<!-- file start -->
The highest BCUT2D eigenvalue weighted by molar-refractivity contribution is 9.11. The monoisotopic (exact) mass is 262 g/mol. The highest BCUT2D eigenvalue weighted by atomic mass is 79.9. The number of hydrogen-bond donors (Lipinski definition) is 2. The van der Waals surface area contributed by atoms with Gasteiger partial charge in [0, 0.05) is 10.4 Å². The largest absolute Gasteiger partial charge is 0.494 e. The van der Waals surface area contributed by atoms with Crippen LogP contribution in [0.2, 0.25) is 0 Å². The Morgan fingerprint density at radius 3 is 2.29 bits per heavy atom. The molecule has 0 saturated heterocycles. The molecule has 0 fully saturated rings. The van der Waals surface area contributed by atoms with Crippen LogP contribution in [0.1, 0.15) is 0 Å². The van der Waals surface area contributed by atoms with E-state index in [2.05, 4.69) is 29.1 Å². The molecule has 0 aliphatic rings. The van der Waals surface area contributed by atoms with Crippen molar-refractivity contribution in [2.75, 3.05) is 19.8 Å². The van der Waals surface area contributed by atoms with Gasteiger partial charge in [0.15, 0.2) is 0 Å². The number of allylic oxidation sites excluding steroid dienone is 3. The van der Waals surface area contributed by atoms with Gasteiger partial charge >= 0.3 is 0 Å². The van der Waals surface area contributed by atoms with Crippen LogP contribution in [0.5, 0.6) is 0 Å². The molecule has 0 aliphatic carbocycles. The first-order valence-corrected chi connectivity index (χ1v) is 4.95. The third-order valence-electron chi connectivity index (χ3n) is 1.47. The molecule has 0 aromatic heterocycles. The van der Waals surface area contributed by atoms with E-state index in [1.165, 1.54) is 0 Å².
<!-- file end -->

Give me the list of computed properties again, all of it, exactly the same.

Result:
The highest BCUT2D eigenvalue weighted by molar-refractivity contribution is 9.11. The monoisotopic (exact) mass is 262 g/mol. The highest BCUT2D eigenvalue weighted by atomic mass is 79.9. The number of hydrogen-bond donors (Lipinski definition) is 2. The van der Waals surface area contributed by atoms with Gasteiger partial charge in [0, 0.05) is 10.4 Å². The largest absolute Gasteiger partial charge is 0.494 e. The van der Waals surface area contributed by atoms with Crippen LogP contribution in [0.2, 0.25) is 0 Å². The Morgan fingerprint density at radius 3 is 2.29 bits per heavy atom. The molecule has 0 saturated heterocycles. The molecule has 0 fully saturated rings. The van der Waals surface area contributed by atoms with Crippen LogP contribution in [0.1, 0.15) is 0 Å². The van der Waals surface area contributed by atoms with E-state index in [2.05, 4.69) is 29.1 Å². The molecule has 0 aliphatic rings. The van der Waals surface area contributed by atoms with Crippen molar-refractivity contribution in [2.75, 3.05) is 19.8 Å². The van der Waals surface area contributed by atoms with Gasteiger partial charge in [0.15, 0.2) is 0 Å². The number of allylic oxidation sites excluding steroid dienone is 3. The van der Waals surface area contributed by atoms with Gasteiger partial charge >= 0.3 is 0 Å². The van der Waals surface area contributed by atoms with Crippen LogP contribution in [0.5, 0.6) is 0 Å². The molecule has 0 aliphatic carbocycles. The first-order valence-corrected chi connectivity index (χ1v) is 4.95. The third-order valence-electron chi connectivity index (χ3n) is 1.47. The molecule has 0 aromatic heterocycles. The van der Waals surface area contributed by atoms with E-state index in [1.165, 1.54) is 0 Å².